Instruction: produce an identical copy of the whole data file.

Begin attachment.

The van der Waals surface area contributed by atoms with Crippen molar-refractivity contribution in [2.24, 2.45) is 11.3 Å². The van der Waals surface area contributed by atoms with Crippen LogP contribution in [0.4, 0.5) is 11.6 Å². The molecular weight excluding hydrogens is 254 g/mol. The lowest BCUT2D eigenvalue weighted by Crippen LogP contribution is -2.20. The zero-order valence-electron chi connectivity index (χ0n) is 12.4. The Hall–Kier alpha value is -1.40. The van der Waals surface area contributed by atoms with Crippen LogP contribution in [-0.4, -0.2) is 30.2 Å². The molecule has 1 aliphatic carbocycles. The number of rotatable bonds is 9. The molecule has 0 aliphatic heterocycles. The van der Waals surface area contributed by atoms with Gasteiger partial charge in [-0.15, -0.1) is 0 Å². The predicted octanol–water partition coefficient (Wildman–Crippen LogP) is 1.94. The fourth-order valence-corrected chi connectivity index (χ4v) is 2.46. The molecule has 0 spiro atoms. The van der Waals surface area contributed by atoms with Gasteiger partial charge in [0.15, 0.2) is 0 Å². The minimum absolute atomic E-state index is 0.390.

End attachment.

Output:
The van der Waals surface area contributed by atoms with Crippen molar-refractivity contribution in [2.24, 2.45) is 11.3 Å². The van der Waals surface area contributed by atoms with Crippen LogP contribution in [0.4, 0.5) is 11.6 Å². The molecular weight excluding hydrogens is 254 g/mol. The lowest BCUT2D eigenvalue weighted by Crippen LogP contribution is -2.20. The zero-order valence-electron chi connectivity index (χ0n) is 12.4. The Hall–Kier alpha value is -1.40. The van der Waals surface area contributed by atoms with Crippen LogP contribution in [-0.4, -0.2) is 30.2 Å². The molecule has 1 aliphatic carbocycles. The number of rotatable bonds is 9. The molecule has 0 aliphatic heterocycles. The van der Waals surface area contributed by atoms with Gasteiger partial charge in [-0.15, -0.1) is 0 Å². The predicted octanol–water partition coefficient (Wildman–Crippen LogP) is 1.94. The fourth-order valence-corrected chi connectivity index (χ4v) is 2.46. The molecule has 0 spiro atoms. The van der Waals surface area contributed by atoms with Gasteiger partial charge in [0.15, 0.2) is 0 Å². The minimum absolute atomic E-state index is 0.390.